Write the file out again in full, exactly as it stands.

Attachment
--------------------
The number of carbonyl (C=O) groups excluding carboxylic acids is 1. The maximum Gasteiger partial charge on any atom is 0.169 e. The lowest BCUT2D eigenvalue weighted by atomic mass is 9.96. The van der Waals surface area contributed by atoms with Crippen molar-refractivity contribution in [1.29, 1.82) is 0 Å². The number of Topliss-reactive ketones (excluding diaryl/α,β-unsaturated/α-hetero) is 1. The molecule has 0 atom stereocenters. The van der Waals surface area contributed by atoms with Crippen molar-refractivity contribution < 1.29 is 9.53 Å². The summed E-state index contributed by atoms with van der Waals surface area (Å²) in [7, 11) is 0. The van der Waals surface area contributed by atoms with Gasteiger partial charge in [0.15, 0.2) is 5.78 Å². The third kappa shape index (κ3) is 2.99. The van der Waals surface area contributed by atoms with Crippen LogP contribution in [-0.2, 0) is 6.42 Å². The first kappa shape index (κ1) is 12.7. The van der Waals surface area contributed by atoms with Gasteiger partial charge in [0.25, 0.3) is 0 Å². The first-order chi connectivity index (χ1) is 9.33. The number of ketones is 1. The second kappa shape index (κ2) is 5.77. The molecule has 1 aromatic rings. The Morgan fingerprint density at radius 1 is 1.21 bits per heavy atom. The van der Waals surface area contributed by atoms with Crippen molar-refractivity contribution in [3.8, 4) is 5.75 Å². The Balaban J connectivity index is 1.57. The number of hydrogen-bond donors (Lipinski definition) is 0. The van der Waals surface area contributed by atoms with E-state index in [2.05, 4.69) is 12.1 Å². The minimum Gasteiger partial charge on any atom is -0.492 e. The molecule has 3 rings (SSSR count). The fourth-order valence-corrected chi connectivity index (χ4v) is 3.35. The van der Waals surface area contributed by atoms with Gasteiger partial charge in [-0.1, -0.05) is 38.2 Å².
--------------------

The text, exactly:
The number of carbonyl (C=O) groups excluding carboxylic acids is 1. The maximum Gasteiger partial charge on any atom is 0.169 e. The lowest BCUT2D eigenvalue weighted by atomic mass is 9.96. The van der Waals surface area contributed by atoms with Crippen molar-refractivity contribution in [1.29, 1.82) is 0 Å². The number of Topliss-reactive ketones (excluding diaryl/α,β-unsaturated/α-hetero) is 1. The molecule has 0 atom stereocenters. The van der Waals surface area contributed by atoms with Crippen molar-refractivity contribution < 1.29 is 9.53 Å². The summed E-state index contributed by atoms with van der Waals surface area (Å²) in [7, 11) is 0. The van der Waals surface area contributed by atoms with Gasteiger partial charge in [0.15, 0.2) is 5.78 Å². The third kappa shape index (κ3) is 2.99. The van der Waals surface area contributed by atoms with Crippen LogP contribution in [-0.2, 0) is 6.42 Å². The first kappa shape index (κ1) is 12.7. The van der Waals surface area contributed by atoms with Gasteiger partial charge in [0.25, 0.3) is 0 Å². The first-order chi connectivity index (χ1) is 9.33. The number of ketones is 1. The second kappa shape index (κ2) is 5.77. The molecule has 1 aromatic rings. The Morgan fingerprint density at radius 1 is 1.21 bits per heavy atom. The van der Waals surface area contributed by atoms with Crippen molar-refractivity contribution in [3.8, 4) is 5.75 Å². The Balaban J connectivity index is 1.57. The number of hydrogen-bond donors (Lipinski definition) is 0. The van der Waals surface area contributed by atoms with E-state index in [2.05, 4.69) is 12.1 Å². The minimum Gasteiger partial charge on any atom is -0.492 e. The molecule has 3 rings (SSSR count). The fourth-order valence-corrected chi connectivity index (χ4v) is 3.35. The van der Waals surface area contributed by atoms with Gasteiger partial charge in [-0.1, -0.05) is 38.2 Å².